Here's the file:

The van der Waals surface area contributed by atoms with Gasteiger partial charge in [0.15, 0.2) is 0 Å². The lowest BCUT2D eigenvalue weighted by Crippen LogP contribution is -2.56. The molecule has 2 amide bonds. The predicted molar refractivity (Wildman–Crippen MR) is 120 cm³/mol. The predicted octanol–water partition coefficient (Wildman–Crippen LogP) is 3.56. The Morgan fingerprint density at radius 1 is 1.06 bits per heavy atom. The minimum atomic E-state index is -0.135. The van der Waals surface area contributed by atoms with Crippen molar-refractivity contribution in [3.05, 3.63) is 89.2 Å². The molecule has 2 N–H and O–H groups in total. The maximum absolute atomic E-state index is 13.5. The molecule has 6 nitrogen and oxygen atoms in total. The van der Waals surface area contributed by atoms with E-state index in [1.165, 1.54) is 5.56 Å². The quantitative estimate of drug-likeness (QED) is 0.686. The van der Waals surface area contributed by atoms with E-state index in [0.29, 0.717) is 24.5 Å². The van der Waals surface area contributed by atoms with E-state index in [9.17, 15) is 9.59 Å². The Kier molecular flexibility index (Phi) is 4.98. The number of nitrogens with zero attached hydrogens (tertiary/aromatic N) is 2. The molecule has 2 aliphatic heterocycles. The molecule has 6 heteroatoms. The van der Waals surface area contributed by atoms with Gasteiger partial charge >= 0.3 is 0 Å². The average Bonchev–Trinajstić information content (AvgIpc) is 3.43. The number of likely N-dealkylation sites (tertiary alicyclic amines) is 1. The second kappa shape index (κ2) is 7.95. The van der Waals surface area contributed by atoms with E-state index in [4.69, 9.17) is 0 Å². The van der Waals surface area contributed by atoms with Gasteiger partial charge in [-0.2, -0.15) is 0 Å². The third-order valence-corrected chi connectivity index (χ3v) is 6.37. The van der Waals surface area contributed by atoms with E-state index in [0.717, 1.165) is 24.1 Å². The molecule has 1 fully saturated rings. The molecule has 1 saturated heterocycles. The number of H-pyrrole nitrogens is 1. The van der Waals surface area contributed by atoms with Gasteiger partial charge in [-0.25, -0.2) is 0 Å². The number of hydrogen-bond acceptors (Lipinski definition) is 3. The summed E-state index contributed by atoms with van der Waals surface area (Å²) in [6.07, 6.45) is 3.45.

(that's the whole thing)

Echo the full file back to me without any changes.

The van der Waals surface area contributed by atoms with Gasteiger partial charge in [0.15, 0.2) is 0 Å². The lowest BCUT2D eigenvalue weighted by Crippen LogP contribution is -2.56. The molecule has 2 amide bonds. The predicted molar refractivity (Wildman–Crippen MR) is 120 cm³/mol. The predicted octanol–water partition coefficient (Wildman–Crippen LogP) is 3.56. The Morgan fingerprint density at radius 1 is 1.06 bits per heavy atom. The minimum atomic E-state index is -0.135. The van der Waals surface area contributed by atoms with Crippen molar-refractivity contribution in [3.05, 3.63) is 89.2 Å². The molecule has 2 N–H and O–H groups in total. The maximum absolute atomic E-state index is 13.5. The molecule has 6 nitrogen and oxygen atoms in total. The van der Waals surface area contributed by atoms with E-state index in [1.165, 1.54) is 5.56 Å². The quantitative estimate of drug-likeness (QED) is 0.686. The van der Waals surface area contributed by atoms with E-state index in [0.29, 0.717) is 24.5 Å². The van der Waals surface area contributed by atoms with E-state index in [9.17, 15) is 9.59 Å². The Kier molecular flexibility index (Phi) is 4.98. The number of nitrogens with zero attached hydrogens (tertiary/aromatic N) is 2. The molecule has 2 aliphatic heterocycles. The molecule has 6 heteroatoms. The van der Waals surface area contributed by atoms with Gasteiger partial charge >= 0.3 is 0 Å². The average Bonchev–Trinajstić information content (AvgIpc) is 3.43. The number of likely N-dealkylation sites (tertiary alicyclic amines) is 1. The second kappa shape index (κ2) is 7.95. The van der Waals surface area contributed by atoms with E-state index in [4.69, 9.17) is 0 Å². The van der Waals surface area contributed by atoms with Gasteiger partial charge in [-0.2, -0.15) is 0 Å². The third-order valence-corrected chi connectivity index (χ3v) is 6.37. The van der Waals surface area contributed by atoms with E-state index in [0.717, 1.165) is 24.1 Å². The molecule has 1 fully saturated rings. The molecule has 1 saturated heterocycles. The number of H-pyrrole nitrogens is 1. The van der Waals surface area contributed by atoms with Gasteiger partial charge in [-0.25, -0.2) is 0 Å². The number of hydrogen-bond acceptors (Lipinski definition) is 3. The summed E-state index contributed by atoms with van der Waals surface area (Å²) in [6.07, 6.45) is 3.45.